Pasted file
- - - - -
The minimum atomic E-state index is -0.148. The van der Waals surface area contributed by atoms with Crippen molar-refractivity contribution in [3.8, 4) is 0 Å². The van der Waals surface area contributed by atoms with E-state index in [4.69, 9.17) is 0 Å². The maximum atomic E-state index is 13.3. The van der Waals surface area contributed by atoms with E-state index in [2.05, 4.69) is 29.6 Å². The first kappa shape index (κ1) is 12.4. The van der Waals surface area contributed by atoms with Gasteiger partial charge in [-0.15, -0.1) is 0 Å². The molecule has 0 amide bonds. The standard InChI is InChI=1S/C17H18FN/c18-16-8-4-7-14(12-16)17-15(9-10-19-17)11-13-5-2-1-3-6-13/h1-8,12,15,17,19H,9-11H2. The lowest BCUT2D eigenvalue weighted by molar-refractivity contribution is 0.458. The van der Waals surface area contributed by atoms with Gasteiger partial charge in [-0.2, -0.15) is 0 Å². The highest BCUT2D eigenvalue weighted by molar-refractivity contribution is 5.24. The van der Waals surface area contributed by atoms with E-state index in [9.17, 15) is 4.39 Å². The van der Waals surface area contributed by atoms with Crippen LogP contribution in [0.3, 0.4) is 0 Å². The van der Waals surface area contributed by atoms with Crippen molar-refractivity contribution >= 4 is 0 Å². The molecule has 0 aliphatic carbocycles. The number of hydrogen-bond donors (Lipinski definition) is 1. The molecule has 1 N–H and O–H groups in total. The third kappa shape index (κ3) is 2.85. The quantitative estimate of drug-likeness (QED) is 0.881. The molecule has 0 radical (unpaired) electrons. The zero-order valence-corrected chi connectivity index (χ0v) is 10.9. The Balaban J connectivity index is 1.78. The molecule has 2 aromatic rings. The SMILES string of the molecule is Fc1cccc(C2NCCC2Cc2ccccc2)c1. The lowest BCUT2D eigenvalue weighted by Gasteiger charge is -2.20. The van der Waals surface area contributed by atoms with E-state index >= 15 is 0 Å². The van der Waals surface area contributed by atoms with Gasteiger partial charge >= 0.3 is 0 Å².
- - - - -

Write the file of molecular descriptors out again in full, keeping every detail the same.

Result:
The minimum atomic E-state index is -0.148. The van der Waals surface area contributed by atoms with Crippen molar-refractivity contribution in [3.8, 4) is 0 Å². The van der Waals surface area contributed by atoms with E-state index in [4.69, 9.17) is 0 Å². The maximum atomic E-state index is 13.3. The van der Waals surface area contributed by atoms with E-state index in [2.05, 4.69) is 29.6 Å². The first kappa shape index (κ1) is 12.4. The van der Waals surface area contributed by atoms with Gasteiger partial charge in [-0.15, -0.1) is 0 Å². The molecule has 0 amide bonds. The standard InChI is InChI=1S/C17H18FN/c18-16-8-4-7-14(12-16)17-15(9-10-19-17)11-13-5-2-1-3-6-13/h1-8,12,15,17,19H,9-11H2. The lowest BCUT2D eigenvalue weighted by molar-refractivity contribution is 0.458. The van der Waals surface area contributed by atoms with Gasteiger partial charge in [-0.2, -0.15) is 0 Å². The highest BCUT2D eigenvalue weighted by molar-refractivity contribution is 5.24. The van der Waals surface area contributed by atoms with E-state index in [9.17, 15) is 4.39 Å². The van der Waals surface area contributed by atoms with Crippen LogP contribution in [0.3, 0.4) is 0 Å². The van der Waals surface area contributed by atoms with Crippen molar-refractivity contribution >= 4 is 0 Å². The molecule has 0 aliphatic carbocycles. The number of hydrogen-bond donors (Lipinski definition) is 1. The molecule has 1 N–H and O–H groups in total. The third kappa shape index (κ3) is 2.85. The quantitative estimate of drug-likeness (QED) is 0.881. The molecule has 0 radical (unpaired) electrons. The zero-order valence-corrected chi connectivity index (χ0v) is 10.9. The Balaban J connectivity index is 1.78. The molecule has 2 aromatic rings. The SMILES string of the molecule is Fc1cccc(C2NCCC2Cc2ccccc2)c1. The lowest BCUT2D eigenvalue weighted by Gasteiger charge is -2.20. The van der Waals surface area contributed by atoms with E-state index >= 15 is 0 Å². The van der Waals surface area contributed by atoms with Gasteiger partial charge >= 0.3 is 0 Å².